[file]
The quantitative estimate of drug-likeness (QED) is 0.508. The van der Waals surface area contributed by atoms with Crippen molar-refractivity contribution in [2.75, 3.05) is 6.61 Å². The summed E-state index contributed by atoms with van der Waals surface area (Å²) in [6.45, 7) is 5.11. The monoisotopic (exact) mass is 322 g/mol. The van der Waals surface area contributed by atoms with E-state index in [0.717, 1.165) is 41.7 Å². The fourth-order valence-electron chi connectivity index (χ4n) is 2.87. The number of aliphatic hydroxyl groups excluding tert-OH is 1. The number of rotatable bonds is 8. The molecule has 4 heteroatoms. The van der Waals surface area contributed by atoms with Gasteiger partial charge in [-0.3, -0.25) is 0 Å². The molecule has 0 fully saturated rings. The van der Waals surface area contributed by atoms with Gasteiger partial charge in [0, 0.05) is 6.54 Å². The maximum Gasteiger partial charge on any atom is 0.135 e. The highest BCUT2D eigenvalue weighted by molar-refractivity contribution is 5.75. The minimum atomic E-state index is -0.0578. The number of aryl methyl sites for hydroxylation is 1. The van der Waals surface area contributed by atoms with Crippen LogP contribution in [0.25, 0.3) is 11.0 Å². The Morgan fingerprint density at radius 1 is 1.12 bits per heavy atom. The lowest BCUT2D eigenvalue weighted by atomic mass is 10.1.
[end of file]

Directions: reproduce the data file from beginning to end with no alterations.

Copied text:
The quantitative estimate of drug-likeness (QED) is 0.508. The van der Waals surface area contributed by atoms with Crippen molar-refractivity contribution in [2.75, 3.05) is 6.61 Å². The summed E-state index contributed by atoms with van der Waals surface area (Å²) in [6.45, 7) is 5.11. The monoisotopic (exact) mass is 322 g/mol. The van der Waals surface area contributed by atoms with E-state index in [0.717, 1.165) is 41.7 Å². The fourth-order valence-electron chi connectivity index (χ4n) is 2.87. The number of aliphatic hydroxyl groups excluding tert-OH is 1. The number of rotatable bonds is 8. The molecule has 4 heteroatoms. The van der Waals surface area contributed by atoms with Gasteiger partial charge in [-0.3, -0.25) is 0 Å². The molecule has 0 fully saturated rings. The van der Waals surface area contributed by atoms with Gasteiger partial charge in [0, 0.05) is 6.54 Å². The maximum Gasteiger partial charge on any atom is 0.135 e. The highest BCUT2D eigenvalue weighted by molar-refractivity contribution is 5.75. The minimum atomic E-state index is -0.0578. The number of aryl methyl sites for hydroxylation is 1. The van der Waals surface area contributed by atoms with Crippen LogP contribution in [0.25, 0.3) is 11.0 Å². The Morgan fingerprint density at radius 1 is 1.12 bits per heavy atom. The lowest BCUT2D eigenvalue weighted by atomic mass is 10.1.